Budapest Bug

Prince Eugene of Savoy - a statue of misconstruction

It is a general disbelief, that statue of Prince Eugene of Savoy stands in Buda Castle for the reason, he was the Holy League’s commander at the successful siege of Buda in 1686. Actually the prince was still quite young at that time, and the battle of Buda was his first mission in the Austrian Army .(Prince Eugene of Savoy (1663-1736) was born in Paris, and following his father’s death and his mother’s subsequent banishment from the French court by Louis XIV, the Prince renounced the country of his birth and joined the service of Emperor Leopold I in the fight against the Turks. Urban legends notes, the prince was the bastardy son of the French king himself, and his decision was supported by the fact, that his elderly mother became out of favor of Louis XIV.)

In a distinguished career Prince Savoya inflicted heavy defeat on the Turks at Zenta in 1697, thus ending their control in Hungary. However, unlike those of his predecessors, this victory did not result in the plundering of the country, but Prince Savoya was appointed to be the general of the Hungarian Combat of the Austrian Empire.

The statue was ordered by the grateful citizen of Zenta, and was created by József Róna in 1900. Being the city of Zenta was not able to pay for it, the statue’s erectional place became Buda Castle.

"Statue in Budapest’s Liberty Square credits Reagan for freedom" (The Washington Times Wednesday, June 29, 2011)

“Today, we are erecting here a statue to the man, to the leader, who changed, who renewed, this world and created in it a new world for us in Central Europe - a man who believed in freedom, who believed in the moral strength of freed people and that walls that stand in the way of freedom can be brought down.”

Mr. Reagan left office after two terms in January 1989, a few months before communist governments began collapsing in Europe.He never visited Hungary, but his efforts to end communism endeared him to many Hungarians — and now have earned him his second statue in Budapest.The bronze 2-meter (7-foot) likeness, placed on a thin block of granite, shows Reagan in mid-stride, making it seem as if he’s is taking a walk in the square.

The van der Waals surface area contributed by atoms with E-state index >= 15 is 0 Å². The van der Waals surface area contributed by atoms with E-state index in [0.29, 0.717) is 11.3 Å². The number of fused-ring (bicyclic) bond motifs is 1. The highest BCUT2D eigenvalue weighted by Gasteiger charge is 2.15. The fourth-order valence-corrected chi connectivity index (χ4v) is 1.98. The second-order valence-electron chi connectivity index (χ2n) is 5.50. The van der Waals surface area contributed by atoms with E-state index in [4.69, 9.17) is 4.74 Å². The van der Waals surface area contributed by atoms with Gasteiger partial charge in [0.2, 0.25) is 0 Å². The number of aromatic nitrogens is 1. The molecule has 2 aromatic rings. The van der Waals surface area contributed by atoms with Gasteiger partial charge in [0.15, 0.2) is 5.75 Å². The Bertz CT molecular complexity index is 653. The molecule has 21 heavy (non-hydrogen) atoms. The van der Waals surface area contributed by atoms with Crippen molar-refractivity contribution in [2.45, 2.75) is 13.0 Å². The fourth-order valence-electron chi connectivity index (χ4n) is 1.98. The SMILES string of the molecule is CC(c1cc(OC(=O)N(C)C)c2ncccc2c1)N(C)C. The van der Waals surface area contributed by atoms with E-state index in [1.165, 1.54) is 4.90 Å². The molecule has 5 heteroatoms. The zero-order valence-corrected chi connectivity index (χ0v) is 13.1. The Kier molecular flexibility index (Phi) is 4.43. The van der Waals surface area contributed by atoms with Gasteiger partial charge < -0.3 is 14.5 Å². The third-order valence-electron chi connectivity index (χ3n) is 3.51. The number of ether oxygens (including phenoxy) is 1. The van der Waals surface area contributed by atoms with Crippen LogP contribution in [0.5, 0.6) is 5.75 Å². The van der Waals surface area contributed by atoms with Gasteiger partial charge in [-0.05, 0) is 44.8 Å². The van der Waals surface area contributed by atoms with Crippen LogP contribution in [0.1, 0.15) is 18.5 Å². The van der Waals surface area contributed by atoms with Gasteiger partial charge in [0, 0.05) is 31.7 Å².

"The statue is meant to reflect the ease he had in connecting with people and his close relationship with them," sculptor Istvan Mate told. Mate modeled his statue on a series photographs and has depicted Reagan wearing a suit and moccasins. His hands are open so people will be able to pretend they are locked in a handshake with the former actor and California governor. Reagan’s statue was placed on Freedom Square near a more disputed landmark, a 1945 memorial to Soviet soldiers killed during the ouster of the Nazis at the end of World War II.

Though Reagan has never visited Budapest, in 1988 he visited Moscow. Accordig to some urban legends, on the photo taken of him on the Red Square near Kremlin, - on the left side of the picture, in striped shirt, with camere in his neck - the young Putin can be discovered too! (last picture)

Music and water show on the Margaret Island

Among the attractions at the Margaret Island, the most popular tend to be the music fountain (near the Margaret Bridge). Here the water in the fountain and the music follows each other in strength and height. When I was a kid, it was called simply “the fountain”, and in my teenage years it was a popular dating site.

The fountain is among the largest in Europe: with a diameter of 35 meters, its water surface is more than one thousand square meters, contains 400 m³ of water. The new Music Fountain - opened in 2013 - performs its music from May 1 to October 31. The choreographed music and water show features 25 meter high water jets. The planned music program includes classical music pieces (Vivaldi, Mozart, Verdi, Brahms, etc.), and light music greatest hits like Let Me Down Slow by the Rolling Stones, or Cecilia by Simon & Garfunkel, also featuring The Shadows, or Credence Clearwater Revival and Andrea Bocelli. So, the playlist has definitely been updated too as the 50 year old list only contained classics.

Raven in the Buda Castle - the Beggar’s Gate

At the end of the flagpole-lined promenade in Buda Castle you’ll find a web-like black gate. On top of the gate, there is a raven with a ring in its beak (the raven was the symbol of King Matthias). This way leads you to King Matthias Fountain and then to the Lion Courtyard.